Ad-blocking software poses challenge to advertisers, brands and publishers

November 18, 2015, 12:30 PM GMT+0

At a recent YouGov event we presented some new research about online advertising highlighting the challenges the increasing use of ad blocking software poses to brands and publishers and creative agencies.

Self-playing videos and pop-up ads have given the medium a bad name among consumers, and one in five (20%) of us uses the software – up about five percentage points from earlier in the year. This figure increases to 40% among 18-24 year olds. These numbers chime with other research we have done for the IAB.

YouGov research shows that people want to shut out adverts for two broad reasons. First, they find online ads "annoying" (80%). Second, because they often make using the device harder and that ad-blocking reduces visual clutter and speeds up browsing.

However, consumers recognise the role advertising plays in allowing sites to exist and flourish. More than three-quarters (77%) of consumers understand that publishers need advertising revenue to exist and six in ten don’t mind online ads as they mean that websites can continue to be free.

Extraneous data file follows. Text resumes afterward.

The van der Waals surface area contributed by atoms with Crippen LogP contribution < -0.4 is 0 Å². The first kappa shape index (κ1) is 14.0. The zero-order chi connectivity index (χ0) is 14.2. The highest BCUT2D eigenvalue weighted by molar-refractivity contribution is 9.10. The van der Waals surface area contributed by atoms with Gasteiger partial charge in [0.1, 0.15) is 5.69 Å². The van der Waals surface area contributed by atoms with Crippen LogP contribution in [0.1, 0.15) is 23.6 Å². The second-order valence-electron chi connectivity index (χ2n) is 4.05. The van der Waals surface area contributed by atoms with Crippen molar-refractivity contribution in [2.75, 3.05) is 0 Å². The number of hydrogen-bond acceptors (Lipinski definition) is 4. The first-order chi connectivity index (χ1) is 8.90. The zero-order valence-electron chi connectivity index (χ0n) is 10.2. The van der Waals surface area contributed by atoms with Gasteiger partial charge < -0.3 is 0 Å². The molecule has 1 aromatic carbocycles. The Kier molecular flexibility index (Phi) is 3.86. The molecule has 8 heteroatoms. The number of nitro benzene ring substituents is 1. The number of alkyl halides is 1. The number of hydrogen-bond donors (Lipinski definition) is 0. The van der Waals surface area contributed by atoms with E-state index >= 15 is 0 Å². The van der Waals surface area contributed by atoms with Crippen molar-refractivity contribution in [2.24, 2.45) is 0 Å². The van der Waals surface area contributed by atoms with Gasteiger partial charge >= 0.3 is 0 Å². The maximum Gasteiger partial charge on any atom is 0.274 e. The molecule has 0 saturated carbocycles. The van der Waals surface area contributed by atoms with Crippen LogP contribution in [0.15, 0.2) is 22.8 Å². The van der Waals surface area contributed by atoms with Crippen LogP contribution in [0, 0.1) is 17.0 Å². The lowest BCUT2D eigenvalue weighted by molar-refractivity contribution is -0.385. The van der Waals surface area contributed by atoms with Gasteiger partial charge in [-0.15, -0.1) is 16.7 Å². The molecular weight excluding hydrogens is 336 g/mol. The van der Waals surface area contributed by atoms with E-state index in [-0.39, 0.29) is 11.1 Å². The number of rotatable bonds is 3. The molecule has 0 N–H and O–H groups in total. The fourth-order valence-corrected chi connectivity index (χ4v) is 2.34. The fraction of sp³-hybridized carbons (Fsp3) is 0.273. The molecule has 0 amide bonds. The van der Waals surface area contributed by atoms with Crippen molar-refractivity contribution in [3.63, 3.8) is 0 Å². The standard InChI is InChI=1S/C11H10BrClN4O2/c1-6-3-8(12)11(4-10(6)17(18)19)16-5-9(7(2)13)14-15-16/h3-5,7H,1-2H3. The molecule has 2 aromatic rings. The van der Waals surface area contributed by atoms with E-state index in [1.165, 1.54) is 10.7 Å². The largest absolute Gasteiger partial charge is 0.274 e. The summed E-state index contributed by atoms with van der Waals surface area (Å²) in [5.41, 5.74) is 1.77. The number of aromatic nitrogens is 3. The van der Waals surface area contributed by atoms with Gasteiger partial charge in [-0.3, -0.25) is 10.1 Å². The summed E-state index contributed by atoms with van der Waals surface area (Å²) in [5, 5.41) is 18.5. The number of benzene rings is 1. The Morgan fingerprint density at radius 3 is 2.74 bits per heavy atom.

YouGov’s findings show that while people are prepared to receive advertising in order to get content for free, the advertising has to be relevant, interesting and done in an unobtrusive way. Yet, currently, only 12% say they find online advertising useful and informative.

But it doesn’t have to be this way. Consumers respond well to good advertising that is relevant to them. When advertising is done right and is interesting, informative and relevant, it is still the best way for brands to communicate with consumers.

Ultimately, it is in the interests of all parties – publishers, brands, agencies and the public – to make ads hit home. Doing so will mean advertisers can better engage with audiences, allowing consumers to consume content for free and publishers to continue publishing.

More information about YouGov's Digital, Media and Technology research

This article originally appeared in City A.M.

Image from PA